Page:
The case was heard (without a jury) by a District Court judge, sitting by statutory authority in the Superior Court. In addition to his findings, already summarized, he found that the Russells were "attempting to recover twice for the same injury," that the defendants' "responses . . . to the [c.] 93A demand letters were not in bad faith," and that Russell's testimony "that the consideration for the payment of $30,450 [in the settlement with the bank] was only for his cooperation in connection with" the enlargement of the condominium area "and persuading others to consent . . . was untruthful." The trial judge ordered that judgment be entered for the Russells against Denton and Fontaine "in the amount of $2,950 . . . ($30,900 minus $30,450, plus interest [apparently on the Russells' $20,000 mortgage to the bank] of $2,500 . . .), plus interest and costs." From a judgment on July 8, 1981, in accordance with this order, the Russells appealed.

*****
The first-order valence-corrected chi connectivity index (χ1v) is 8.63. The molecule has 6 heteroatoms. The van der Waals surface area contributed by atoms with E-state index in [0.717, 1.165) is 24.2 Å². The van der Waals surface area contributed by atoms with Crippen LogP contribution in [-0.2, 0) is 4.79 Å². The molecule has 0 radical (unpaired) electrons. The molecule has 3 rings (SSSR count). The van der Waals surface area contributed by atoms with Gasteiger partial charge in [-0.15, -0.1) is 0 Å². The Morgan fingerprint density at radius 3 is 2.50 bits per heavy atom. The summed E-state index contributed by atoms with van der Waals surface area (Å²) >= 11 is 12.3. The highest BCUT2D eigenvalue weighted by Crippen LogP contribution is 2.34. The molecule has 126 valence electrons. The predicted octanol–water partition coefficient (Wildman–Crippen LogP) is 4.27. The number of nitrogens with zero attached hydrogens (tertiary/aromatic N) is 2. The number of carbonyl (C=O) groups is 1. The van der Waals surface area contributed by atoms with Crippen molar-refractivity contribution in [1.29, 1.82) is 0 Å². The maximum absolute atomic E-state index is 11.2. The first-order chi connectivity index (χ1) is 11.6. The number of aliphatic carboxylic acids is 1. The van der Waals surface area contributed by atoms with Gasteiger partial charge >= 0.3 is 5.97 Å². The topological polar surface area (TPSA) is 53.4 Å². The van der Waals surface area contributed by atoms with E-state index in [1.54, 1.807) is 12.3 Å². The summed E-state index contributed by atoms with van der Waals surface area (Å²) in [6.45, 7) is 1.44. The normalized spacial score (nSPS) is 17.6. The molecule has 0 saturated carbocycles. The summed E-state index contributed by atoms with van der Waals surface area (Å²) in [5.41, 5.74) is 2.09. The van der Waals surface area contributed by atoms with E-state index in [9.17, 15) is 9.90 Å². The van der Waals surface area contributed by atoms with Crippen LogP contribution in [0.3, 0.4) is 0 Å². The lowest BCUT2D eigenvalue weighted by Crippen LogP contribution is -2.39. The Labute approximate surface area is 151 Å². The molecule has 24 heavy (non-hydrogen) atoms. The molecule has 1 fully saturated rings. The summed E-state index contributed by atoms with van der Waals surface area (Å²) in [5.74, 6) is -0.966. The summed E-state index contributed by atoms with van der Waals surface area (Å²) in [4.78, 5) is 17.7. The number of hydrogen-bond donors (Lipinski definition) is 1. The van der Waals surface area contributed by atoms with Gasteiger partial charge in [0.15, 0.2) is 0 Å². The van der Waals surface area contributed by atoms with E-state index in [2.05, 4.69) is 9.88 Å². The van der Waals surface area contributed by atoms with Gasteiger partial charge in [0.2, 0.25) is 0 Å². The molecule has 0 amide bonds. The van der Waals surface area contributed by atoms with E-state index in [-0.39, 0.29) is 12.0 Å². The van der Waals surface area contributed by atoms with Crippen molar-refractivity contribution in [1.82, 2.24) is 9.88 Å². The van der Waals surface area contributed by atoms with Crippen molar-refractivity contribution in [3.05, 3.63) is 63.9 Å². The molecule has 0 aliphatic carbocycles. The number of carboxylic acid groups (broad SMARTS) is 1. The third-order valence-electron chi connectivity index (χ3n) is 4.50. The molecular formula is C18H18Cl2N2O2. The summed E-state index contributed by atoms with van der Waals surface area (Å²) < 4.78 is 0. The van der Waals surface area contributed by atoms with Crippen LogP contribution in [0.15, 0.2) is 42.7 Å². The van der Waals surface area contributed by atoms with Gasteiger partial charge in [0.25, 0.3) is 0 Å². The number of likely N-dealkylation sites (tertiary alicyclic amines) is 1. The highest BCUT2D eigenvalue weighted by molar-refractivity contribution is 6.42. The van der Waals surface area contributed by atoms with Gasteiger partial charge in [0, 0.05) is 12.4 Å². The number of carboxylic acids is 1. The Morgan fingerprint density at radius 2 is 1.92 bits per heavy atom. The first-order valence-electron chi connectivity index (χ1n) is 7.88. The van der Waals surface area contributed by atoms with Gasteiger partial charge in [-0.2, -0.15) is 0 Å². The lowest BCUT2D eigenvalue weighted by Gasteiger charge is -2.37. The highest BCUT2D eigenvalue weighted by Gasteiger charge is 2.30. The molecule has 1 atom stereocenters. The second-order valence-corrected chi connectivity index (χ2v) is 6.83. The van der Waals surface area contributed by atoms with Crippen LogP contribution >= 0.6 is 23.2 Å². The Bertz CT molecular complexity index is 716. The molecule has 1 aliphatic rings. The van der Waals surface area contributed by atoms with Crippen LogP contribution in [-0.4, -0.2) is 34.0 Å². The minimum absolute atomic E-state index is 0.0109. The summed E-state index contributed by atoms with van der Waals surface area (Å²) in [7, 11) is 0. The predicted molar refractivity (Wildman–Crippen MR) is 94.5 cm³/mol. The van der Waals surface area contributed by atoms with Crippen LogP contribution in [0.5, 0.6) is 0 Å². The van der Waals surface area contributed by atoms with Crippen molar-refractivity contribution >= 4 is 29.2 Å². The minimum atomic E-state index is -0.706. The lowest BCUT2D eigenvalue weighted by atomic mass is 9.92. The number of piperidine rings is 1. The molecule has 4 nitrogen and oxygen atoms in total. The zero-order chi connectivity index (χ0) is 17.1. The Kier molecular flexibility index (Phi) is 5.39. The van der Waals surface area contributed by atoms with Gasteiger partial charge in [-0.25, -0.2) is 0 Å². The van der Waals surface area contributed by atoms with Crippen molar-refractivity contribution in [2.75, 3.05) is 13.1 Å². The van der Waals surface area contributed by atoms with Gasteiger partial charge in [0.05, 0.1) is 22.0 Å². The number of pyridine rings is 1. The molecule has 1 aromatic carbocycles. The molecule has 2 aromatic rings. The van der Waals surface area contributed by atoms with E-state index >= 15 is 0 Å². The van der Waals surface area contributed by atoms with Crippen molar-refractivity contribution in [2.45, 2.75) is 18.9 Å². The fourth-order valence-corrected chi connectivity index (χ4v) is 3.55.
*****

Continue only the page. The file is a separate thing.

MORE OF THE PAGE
The evidence is before us. The Land Court Memorandum Unit Ownership certificate disclosed the several mortgages to the bank. Russell admitted that he and his wife had received, prior to the signing of the purchase and sale agreement, copies of the master deed to the condominium project which disclosed the outstanding mortgages to the bank. The written arrangements by Denton with the bank in the summer of 1974 (for it to give partial releases of its mortgages without consideration, with respect to certain units including Unit 25-4, upon their sale) are before us, as is Denton's request for such a release by letter on November 23, 1974.